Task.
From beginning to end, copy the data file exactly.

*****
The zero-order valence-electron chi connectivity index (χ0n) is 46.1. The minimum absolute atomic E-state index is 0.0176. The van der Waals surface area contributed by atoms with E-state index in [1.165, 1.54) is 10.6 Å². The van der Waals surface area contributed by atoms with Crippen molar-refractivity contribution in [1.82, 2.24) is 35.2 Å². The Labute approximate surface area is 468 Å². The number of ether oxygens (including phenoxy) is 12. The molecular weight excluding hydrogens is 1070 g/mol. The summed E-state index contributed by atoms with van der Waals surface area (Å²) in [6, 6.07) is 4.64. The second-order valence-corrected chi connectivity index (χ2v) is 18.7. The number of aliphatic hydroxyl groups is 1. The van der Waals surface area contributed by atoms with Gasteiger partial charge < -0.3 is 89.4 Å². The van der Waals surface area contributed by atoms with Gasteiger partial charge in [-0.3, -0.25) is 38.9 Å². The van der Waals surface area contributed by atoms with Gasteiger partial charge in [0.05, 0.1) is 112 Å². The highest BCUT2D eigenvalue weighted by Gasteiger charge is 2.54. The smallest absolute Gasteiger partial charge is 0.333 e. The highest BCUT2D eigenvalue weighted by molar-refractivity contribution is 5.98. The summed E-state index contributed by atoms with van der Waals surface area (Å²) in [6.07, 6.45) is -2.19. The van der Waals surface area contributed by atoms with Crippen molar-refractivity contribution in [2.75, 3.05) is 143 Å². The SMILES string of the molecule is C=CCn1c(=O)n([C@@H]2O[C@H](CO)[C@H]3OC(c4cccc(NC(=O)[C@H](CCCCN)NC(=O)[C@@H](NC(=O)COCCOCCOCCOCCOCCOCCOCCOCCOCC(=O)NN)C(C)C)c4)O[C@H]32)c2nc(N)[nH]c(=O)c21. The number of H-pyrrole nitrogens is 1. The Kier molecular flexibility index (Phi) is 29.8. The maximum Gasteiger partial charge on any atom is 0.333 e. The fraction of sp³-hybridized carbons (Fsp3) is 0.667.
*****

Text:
The zero-order valence-electron chi connectivity index (χ0n) is 46.1. The minimum absolute atomic E-state index is 0.0176. The van der Waals surface area contributed by atoms with E-state index in [1.165, 1.54) is 10.6 Å². The van der Waals surface area contributed by atoms with Crippen molar-refractivity contribution in [1.82, 2.24) is 35.2 Å². The Labute approximate surface area is 468 Å². The number of ether oxygens (including phenoxy) is 12. The molecular weight excluding hydrogens is 1070 g/mol. The summed E-state index contributed by atoms with van der Waals surface area (Å²) in [6, 6.07) is 4.64. The second-order valence-corrected chi connectivity index (χ2v) is 18.7. The number of aliphatic hydroxyl groups is 1. The van der Waals surface area contributed by atoms with Gasteiger partial charge < -0.3 is 89.4 Å². The van der Waals surface area contributed by atoms with Gasteiger partial charge in [-0.3, -0.25) is 38.9 Å². The van der Waals surface area contributed by atoms with Gasteiger partial charge in [0.05, 0.1) is 112 Å². The highest BCUT2D eigenvalue weighted by Gasteiger charge is 2.54. The smallest absolute Gasteiger partial charge is 0.333 e. The highest BCUT2D eigenvalue weighted by molar-refractivity contribution is 5.98. The summed E-state index contributed by atoms with van der Waals surface area (Å²) in [6.07, 6.45) is -2.19. The van der Waals surface area contributed by atoms with Crippen molar-refractivity contribution in [2.75, 3.05) is 143 Å². The SMILES string of the molecule is C=CCn1c(=O)n([C@@H]2O[C@H](CO)[C@H]3OC(c4cccc(NC(=O)[C@H](CCCCN)NC(=O)[C@@H](NC(=O)COCCOCCOCCOCCOCCOCCOCCOCCOCC(=O)NN)C(C)C)c4)O[C@H]32)c2nc(N)[nH]c(=O)c21. The number of H-pyrrole nitrogens is 1. The Kier molecular flexibility index (Phi) is 29.8. The maximum Gasteiger partial charge on any atom is 0.333 e. The fraction of sp³-hybridized carbons (Fsp3) is 0.667.